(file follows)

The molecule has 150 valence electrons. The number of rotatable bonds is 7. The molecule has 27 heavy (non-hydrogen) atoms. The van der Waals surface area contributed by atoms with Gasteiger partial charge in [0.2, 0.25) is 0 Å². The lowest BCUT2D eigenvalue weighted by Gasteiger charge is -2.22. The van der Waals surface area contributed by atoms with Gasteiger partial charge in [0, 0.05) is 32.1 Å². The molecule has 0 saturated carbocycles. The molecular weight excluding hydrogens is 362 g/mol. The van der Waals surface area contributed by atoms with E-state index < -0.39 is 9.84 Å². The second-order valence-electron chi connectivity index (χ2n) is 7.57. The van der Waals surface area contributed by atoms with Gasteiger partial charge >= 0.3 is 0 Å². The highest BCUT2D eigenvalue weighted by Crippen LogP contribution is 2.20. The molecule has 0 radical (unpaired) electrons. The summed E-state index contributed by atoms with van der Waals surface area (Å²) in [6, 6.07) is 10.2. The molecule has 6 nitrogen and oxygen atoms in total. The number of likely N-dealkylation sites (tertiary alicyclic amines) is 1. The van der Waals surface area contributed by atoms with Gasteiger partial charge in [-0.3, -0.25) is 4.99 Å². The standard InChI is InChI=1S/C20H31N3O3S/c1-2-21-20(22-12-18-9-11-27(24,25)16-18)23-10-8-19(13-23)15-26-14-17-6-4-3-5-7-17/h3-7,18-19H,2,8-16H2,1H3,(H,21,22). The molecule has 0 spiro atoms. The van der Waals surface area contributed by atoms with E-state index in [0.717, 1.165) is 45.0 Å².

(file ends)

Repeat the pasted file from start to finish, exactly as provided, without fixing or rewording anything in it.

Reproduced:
The molecule has 150 valence electrons. The number of rotatable bonds is 7. The molecule has 27 heavy (non-hydrogen) atoms. The van der Waals surface area contributed by atoms with Gasteiger partial charge in [0.2, 0.25) is 0 Å². The lowest BCUT2D eigenvalue weighted by Gasteiger charge is -2.22. The van der Waals surface area contributed by atoms with Gasteiger partial charge in [0, 0.05) is 32.1 Å². The molecule has 0 saturated carbocycles. The molecular weight excluding hydrogens is 362 g/mol. The van der Waals surface area contributed by atoms with E-state index < -0.39 is 9.84 Å². The second-order valence-electron chi connectivity index (χ2n) is 7.57. The van der Waals surface area contributed by atoms with Gasteiger partial charge >= 0.3 is 0 Å². The highest BCUT2D eigenvalue weighted by Crippen LogP contribution is 2.20. The molecule has 0 radical (unpaired) electrons. The summed E-state index contributed by atoms with van der Waals surface area (Å²) in [6, 6.07) is 10.2. The molecule has 6 nitrogen and oxygen atoms in total. The number of likely N-dealkylation sites (tertiary alicyclic amines) is 1. The van der Waals surface area contributed by atoms with Gasteiger partial charge in [-0.3, -0.25) is 4.99 Å². The standard InChI is InChI=1S/C20H31N3O3S/c1-2-21-20(22-12-18-9-11-27(24,25)16-18)23-10-8-19(13-23)15-26-14-17-6-4-3-5-7-17/h3-7,18-19H,2,8-16H2,1H3,(H,21,22). The molecule has 0 spiro atoms. The van der Waals surface area contributed by atoms with E-state index in [0.717, 1.165) is 45.0 Å².